In their brief and on the record during oral argument, Plaintiffs state that they are not pursuing claims against the Defendants in their official capacity and stipulate that any reference to claims against the Defendants in their official capacity be stricken from the Complaint. Plaintiffs also agree that to the extent these claims can be inferred in the Complaint, these claims are dismissed with prejudice. In addition, Plaintiffs acknowledge claims exclusive predicated upon negligent conduct fail to state a viable claim under 42 U.S.C. § 1983. Here, Plaintiffs' use of the negligence standard is coupled with allegations of purposeful and intentional actions related to the Defendants' conduct in the application for the warrant, execution thereof, and arrest and detention of the Plaintiffs. During the hearing in this matter, Defendants agreed that such pleadings on their face give rise to a claim under 42 U.S.C. § 1983. For these reasons, the Court finds that the Complaint as plead in paragraphs 38, 43, 45 are predicated willful and intentional conduct and not merely negligence. Defendants' motion to dismiss on this basis is denied.

         Finally, Plaintiffs agree that despite listing a Fifth Amendment violation in the Complaint, Plaintiffs do not intend to pursue such a claim. As a result, Defendants motion to dismiss on this basis is granted. The remainder of the claims will be addressed in turn

         II. Standards of Review

         A. Motion to Dismiss

         Federal Rule of Civil Procedure 12(b)(6) allows a party to move for dismissal of a claim based on “failure to state a claim upon which relief can be granted.” Fed.R.Civ.P. 12(b)(6). A complaint should be dismissed pursuant to Rule 12(b)(6) if the alleged facts, taken as true, fail to state a claim. Fed.R.Civ.P. 12(b)(6). When deciding a motion to dismiss pursuant to Rule 12(b)(6), ordinarily only the allegations in the complaint, matters of public record, orders, and exhibits attached to the complaint, are taken into consideration.[1] See Chester County Intermediate Unit v. Pa. Blue Shield, 896 F.2d 808, 812 (3d Cir. 1990). It is not necessary for the plaintiff to plead evidence. Bogosian v. Gulf Oil Corp., 561 F.2d 434, 446 (3d Cir. 1977). The question before the Court is not whether the plaintiff will ultimately prevail. Watson v. Abington Twp., 478 F.3d 144, 150 (2007). Instead, the Court simply asks whether the plaintiff has articulated “enough facts to state a claim to relief that is plausible on its face.” Bell Atl. Corp. v. Twombly, 550 U.S. 544, 570 (2007).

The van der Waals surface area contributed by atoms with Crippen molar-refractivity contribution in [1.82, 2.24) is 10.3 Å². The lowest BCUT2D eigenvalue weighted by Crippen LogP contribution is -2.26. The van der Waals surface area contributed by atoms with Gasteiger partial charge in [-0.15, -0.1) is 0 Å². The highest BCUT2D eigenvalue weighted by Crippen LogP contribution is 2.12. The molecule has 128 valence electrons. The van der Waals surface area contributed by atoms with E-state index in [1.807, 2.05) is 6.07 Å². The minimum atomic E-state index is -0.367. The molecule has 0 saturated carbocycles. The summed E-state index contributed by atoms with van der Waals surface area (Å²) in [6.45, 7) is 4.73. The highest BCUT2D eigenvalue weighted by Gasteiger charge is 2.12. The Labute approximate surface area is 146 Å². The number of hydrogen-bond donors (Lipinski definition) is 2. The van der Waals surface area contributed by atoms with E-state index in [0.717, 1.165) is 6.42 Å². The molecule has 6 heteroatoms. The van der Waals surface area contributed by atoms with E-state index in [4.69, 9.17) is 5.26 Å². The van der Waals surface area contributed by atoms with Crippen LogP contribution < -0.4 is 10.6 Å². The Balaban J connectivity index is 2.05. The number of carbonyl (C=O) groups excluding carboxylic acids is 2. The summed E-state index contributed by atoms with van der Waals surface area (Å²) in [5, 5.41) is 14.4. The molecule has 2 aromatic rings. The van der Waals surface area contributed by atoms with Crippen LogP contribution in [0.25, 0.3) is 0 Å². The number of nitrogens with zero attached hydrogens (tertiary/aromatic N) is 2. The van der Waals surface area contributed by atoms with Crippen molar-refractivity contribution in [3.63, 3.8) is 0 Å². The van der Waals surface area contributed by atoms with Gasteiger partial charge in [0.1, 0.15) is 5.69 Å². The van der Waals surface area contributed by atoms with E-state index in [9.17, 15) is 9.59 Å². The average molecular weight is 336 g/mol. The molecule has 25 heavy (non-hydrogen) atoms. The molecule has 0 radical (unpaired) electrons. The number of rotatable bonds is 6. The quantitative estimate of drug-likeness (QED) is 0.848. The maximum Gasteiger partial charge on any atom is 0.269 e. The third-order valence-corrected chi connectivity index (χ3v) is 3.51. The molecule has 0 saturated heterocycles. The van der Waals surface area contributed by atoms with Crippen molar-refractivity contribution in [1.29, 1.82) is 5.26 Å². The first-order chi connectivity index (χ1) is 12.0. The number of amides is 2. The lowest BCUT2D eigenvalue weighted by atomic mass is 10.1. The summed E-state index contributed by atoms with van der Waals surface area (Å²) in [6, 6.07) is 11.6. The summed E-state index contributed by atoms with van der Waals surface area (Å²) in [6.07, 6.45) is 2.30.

“A claim has facial plausibility[2] when the plaintiff pleads factual content that allows the court to draw the reasonable inference that the defendant is liable for the misconduct alleged.” Ashcroft v. Iqbal, 556 U.S. 662, 678 (2009) (citing Twombly, 550 U.S. at 556). “Where there are well-pleaded factual allegations, a court should assume their veracity and then determine whether they plausibly give rise to an entitlement to relief.” Iqbal, 556 U.S. at 679.

         Thus, a motion to dismiss should be granted unless the plaintiff's factual allegations are “enough to raise a right to relief above the speculative level on the assumption that all of the complaint's allegations are true (even if doubtful in fact).” Twombly, 550 U.S. at 556 (internal citations omitted). “[W]here the well-pleaded facts do not permit the court to infer more than the mere possibility of misconduct, the complaint has alleged-but it has ...